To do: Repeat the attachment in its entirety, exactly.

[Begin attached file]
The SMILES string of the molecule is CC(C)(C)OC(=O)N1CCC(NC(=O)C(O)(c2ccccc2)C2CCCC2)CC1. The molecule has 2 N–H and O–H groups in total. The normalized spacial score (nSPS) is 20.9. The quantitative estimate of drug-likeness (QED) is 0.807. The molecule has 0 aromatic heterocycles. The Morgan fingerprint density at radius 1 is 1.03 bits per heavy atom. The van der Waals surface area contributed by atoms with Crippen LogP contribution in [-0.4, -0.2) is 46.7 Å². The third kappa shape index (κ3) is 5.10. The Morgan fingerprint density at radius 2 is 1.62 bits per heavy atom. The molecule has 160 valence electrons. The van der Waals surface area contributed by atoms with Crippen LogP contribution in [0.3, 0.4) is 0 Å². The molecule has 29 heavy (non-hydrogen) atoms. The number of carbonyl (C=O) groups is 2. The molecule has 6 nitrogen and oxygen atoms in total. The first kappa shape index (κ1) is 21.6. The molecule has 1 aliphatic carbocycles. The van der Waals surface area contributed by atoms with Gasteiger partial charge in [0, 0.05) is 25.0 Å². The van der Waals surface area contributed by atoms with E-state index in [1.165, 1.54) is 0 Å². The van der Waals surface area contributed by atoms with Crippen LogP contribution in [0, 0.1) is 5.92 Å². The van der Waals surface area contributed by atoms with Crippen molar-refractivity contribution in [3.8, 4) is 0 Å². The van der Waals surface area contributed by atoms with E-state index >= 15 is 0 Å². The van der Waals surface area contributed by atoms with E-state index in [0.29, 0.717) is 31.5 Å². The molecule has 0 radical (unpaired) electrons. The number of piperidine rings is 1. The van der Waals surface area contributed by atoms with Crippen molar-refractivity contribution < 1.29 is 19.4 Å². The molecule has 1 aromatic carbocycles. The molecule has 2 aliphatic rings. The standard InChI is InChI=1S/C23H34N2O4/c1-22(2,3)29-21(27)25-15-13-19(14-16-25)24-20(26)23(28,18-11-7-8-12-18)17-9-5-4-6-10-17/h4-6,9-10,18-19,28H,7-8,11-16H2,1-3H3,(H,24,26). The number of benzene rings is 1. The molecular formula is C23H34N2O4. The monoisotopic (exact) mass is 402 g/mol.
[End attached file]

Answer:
The SMILES string of the molecule is CC(C)(C)OC(=O)N1CCC(NC(=O)C(O)(c2ccccc2)C2CCCC2)CC1. The molecule has 2 N–H and O–H groups in total. The normalized spacial score (nSPS) is 20.9. The quantitative estimate of drug-likeness (QED) is 0.807. The molecule has 0 aromatic heterocycles. The Morgan fingerprint density at radius 1 is 1.03 bits per heavy atom. The van der Waals surface area contributed by atoms with Crippen LogP contribution in [-0.4, -0.2) is 46.7 Å². The third kappa shape index (κ3) is 5.10. The Morgan fingerprint density at radius 2 is 1.62 bits per heavy atom. The molecule has 160 valence electrons. The van der Waals surface area contributed by atoms with Crippen LogP contribution in [0.3, 0.4) is 0 Å². The molecule has 29 heavy (non-hydrogen) atoms. The number of carbonyl (C=O) groups is 2. The molecule has 6 nitrogen and oxygen atoms in total. The first kappa shape index (κ1) is 21.6. The molecule has 1 aliphatic carbocycles. The van der Waals surface area contributed by atoms with Gasteiger partial charge in [0, 0.05) is 25.0 Å². The van der Waals surface area contributed by atoms with E-state index in [1.165, 1.54) is 0 Å². The van der Waals surface area contributed by atoms with Crippen LogP contribution in [0, 0.1) is 5.92 Å². The van der Waals surface area contributed by atoms with Crippen molar-refractivity contribution in [3.8, 4) is 0 Å². The van der Waals surface area contributed by atoms with E-state index >= 15 is 0 Å². The van der Waals surface area contributed by atoms with E-state index in [0.29, 0.717) is 31.5 Å². The molecule has 0 radical (unpaired) electrons. The number of piperidine rings is 1. The van der Waals surface area contributed by atoms with Crippen molar-refractivity contribution < 1.29 is 19.4 Å². The molecule has 1 aromatic carbocycles. The molecule has 2 aliphatic rings. The standard InChI is InChI=1S/C23H34N2O4/c1-22(2,3)29-21(27)25-15-13-19(14-16-25)24-20(26)23(28,18-11-7-8-12-18)17-9-5-4-6-10-17/h4-6,9-10,18-19,28H,7-8,11-16H2,1-3H3,(H,24,26). The number of benzene rings is 1. The molecular formula is C23H34N2O4. The monoisotopic (exact) mass is 402 g/mol.